Using seismic array-processing to enhance observations of PcP waves to constrain lowermost mantle structure

Monday, 15 December 2014: 5:15 PM
Sergi Ventosa1 and Barbara A Romanowicz1,2, (1)Institut de Physique du Globe de Paris, Paris, France, (2)University of California Berkeley, Berkeley, CA, United States
The topography of the core-mantle boundary (CMB) and the structure and composition of the D” region are essential to understand the interaction between the earth's mantle and core. A variety of seismic data-processing techniques have been used to detect and measure travel-times and amplitudes of weak short-period teleseismic body-waves phases that interact with CMB and D”, which is crucial to constrain properties of the lowermost mantle at short wavelengths. Major challenges in enhancing these observations are: (1) increasing signal-to-noise ratio of target phases and (2) isolating them from unwanted neighboring phases. Seismic array-processing can address these problems by combining signals from groups of seismometers and exploiting information that allows to separate the coherent signals from the noise.

Here, we focus on the study of the Pacific large-low shear-velocity province (LLSVP) and surrounding areas using differential travel-times and amplitude ratios of the P and PcP phases, and their depth phases. We particularly design scale-dependent slowness filters that do not compromise time-space resolution. This is a local delay-and-sum (i.e. slant-stack) approach implemented in the time-scale domain using the wavelet transform to enhance time-space resolution (i.e. reduce array aperture). We group stations from USArray and other nearby networks, and from Hi-Net and F-net in Japan, to define many overlapping local arrays. The aperture of each array varies mainly according (1) to the space resolution target and (2) to the slowness resolution required to isolate the target phases at each period. Once the target phases are well separated, we measure their differential travel-times and amplitude ratios, and we project these to the CMB. In this process, we carefully analyze and, when possible and significant, correct for the main sources of bias, i.e., mantle heterogeneities, earthquake mislocation and intrinsic attenuation.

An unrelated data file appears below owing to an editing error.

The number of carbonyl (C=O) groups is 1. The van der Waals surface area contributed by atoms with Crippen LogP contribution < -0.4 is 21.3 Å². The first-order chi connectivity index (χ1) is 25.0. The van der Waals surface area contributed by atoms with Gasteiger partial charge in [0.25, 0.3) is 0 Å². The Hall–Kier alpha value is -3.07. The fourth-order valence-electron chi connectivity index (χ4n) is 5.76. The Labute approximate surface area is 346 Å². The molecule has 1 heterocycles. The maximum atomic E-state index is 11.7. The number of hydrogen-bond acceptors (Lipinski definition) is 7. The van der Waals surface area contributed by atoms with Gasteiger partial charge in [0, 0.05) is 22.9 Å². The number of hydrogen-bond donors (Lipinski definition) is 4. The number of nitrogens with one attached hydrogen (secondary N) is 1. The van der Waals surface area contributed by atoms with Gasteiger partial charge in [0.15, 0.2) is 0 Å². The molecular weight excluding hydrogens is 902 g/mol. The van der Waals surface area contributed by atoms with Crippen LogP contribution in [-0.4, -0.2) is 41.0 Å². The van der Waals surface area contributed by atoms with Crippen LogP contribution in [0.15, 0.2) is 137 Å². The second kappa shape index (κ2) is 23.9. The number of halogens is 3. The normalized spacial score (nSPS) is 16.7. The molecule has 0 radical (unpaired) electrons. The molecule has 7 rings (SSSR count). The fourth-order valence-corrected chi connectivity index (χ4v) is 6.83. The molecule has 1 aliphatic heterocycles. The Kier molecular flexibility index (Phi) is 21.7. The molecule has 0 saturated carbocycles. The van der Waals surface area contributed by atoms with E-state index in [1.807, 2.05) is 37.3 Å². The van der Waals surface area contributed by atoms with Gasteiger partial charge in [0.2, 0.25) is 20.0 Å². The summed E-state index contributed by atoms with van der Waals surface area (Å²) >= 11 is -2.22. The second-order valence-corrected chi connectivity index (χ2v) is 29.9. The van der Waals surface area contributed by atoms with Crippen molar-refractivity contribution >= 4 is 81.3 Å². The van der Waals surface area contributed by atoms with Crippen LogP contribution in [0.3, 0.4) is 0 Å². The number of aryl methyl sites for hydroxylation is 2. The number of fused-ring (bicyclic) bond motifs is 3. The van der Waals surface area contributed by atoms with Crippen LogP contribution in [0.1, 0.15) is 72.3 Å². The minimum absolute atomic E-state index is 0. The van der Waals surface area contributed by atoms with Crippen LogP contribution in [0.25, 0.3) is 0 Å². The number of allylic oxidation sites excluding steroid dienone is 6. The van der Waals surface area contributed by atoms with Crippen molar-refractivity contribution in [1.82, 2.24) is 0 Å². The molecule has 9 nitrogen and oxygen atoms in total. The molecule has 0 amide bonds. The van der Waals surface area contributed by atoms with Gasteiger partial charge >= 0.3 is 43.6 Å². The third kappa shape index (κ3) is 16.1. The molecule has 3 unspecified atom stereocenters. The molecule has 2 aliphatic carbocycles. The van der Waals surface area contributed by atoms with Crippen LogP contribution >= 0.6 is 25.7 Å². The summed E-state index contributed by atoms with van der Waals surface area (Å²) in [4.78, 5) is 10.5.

We illustrate our approach in a series of regional studies of the CMB and D” using P and PcP observations with unprecedented resolution, for events with magnitude Mw>5.4 and distances up to 80 degrees. Regions sampled span Alaska and the north of Canada, inside and outside of the northwest border of the Pacific LLSVP, and up to its eastern border from central America.